"Adam and Eve" Brass Alms Dish
This 18th-century alms dish is crafted from brass. An alms dish is a tray that is typically used to collect offerings from a congregation in church. After the collection is complete, the dish is presented at the altar. Alternatively, it is used to hold, display, or serve food or other articles. This particular object has an iron band along its bottom to give the dish support. Along the outside of the dish are circle, spiral, and diamond-shaped designs which have been etched into the brass with a hammer. A depiction of Adam and Eve is etched into the centre of the dish. Adam and Eve are shown picking the forbidden fruit from a tree. The serpent that entices the first man and woman into consuming the fruit wraps its body around the tree situated between the two figures. In the biblical story, forbidden fruit grows in the Garden of Eden, which God commands mankind not to eat. Overcome by temptation, Adam and Eve eat the fruit from the tree of knowledge of good and evil. As a result, they are exiled from Eden. The story of the fall of Adam and Eve is one of the most commonly depicted in the history of visual arts.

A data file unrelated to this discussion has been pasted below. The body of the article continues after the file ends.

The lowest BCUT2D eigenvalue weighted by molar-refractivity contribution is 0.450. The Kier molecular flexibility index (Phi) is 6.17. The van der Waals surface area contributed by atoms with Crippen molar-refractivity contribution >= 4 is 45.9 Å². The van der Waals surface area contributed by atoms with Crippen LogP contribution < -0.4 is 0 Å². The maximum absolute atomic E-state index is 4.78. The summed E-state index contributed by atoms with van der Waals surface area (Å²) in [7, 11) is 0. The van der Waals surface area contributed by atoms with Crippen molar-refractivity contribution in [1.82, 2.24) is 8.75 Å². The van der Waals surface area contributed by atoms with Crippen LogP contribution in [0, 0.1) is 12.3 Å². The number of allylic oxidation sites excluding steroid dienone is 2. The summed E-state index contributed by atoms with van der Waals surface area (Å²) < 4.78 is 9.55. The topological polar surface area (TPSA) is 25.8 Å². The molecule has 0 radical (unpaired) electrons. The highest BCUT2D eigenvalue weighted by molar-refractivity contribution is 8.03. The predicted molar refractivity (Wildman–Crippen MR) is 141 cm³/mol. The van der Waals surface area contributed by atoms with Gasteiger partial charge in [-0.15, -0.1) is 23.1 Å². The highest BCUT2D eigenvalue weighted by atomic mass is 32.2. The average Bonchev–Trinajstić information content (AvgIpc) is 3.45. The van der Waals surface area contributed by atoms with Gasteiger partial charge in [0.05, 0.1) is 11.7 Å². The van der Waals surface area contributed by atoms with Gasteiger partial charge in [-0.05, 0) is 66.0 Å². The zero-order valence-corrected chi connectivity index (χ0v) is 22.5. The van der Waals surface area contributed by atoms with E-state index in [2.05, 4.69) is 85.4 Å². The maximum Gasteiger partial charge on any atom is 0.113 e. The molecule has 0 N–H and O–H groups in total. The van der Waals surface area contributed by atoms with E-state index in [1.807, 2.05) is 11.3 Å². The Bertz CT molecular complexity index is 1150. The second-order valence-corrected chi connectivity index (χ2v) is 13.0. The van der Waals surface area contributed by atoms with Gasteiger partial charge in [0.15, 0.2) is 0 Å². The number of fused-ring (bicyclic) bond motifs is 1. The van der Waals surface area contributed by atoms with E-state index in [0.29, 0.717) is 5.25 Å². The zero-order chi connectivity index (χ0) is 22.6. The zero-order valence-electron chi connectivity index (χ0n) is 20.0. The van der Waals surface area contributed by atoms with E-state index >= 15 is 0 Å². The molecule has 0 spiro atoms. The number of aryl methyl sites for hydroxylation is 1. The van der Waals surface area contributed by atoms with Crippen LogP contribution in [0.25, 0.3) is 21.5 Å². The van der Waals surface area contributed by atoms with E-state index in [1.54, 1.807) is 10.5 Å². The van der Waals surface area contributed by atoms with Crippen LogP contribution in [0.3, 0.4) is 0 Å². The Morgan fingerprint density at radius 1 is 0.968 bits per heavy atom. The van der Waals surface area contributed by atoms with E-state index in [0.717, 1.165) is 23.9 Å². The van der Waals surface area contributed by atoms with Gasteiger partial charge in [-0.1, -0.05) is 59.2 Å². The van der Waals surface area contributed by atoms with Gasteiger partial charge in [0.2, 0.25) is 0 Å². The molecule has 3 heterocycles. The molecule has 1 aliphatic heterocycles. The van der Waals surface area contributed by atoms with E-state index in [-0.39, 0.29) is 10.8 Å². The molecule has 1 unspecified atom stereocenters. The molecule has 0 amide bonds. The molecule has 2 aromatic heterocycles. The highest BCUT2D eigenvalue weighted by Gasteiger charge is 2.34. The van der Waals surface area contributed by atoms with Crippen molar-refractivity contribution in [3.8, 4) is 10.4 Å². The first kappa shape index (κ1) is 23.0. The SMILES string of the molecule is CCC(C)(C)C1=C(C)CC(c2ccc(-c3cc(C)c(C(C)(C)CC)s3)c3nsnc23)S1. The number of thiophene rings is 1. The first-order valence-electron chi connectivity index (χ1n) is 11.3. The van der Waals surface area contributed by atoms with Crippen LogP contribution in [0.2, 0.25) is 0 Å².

At this time in history in Germany the Holy Roman Empire was beginning to fall apart. Soon after, the separated states of the empire developed a classical culture that found its greatest expression in the Enlightenment period. A philosophic movement that spread rapidly in Europe that advocated the separation of church from state.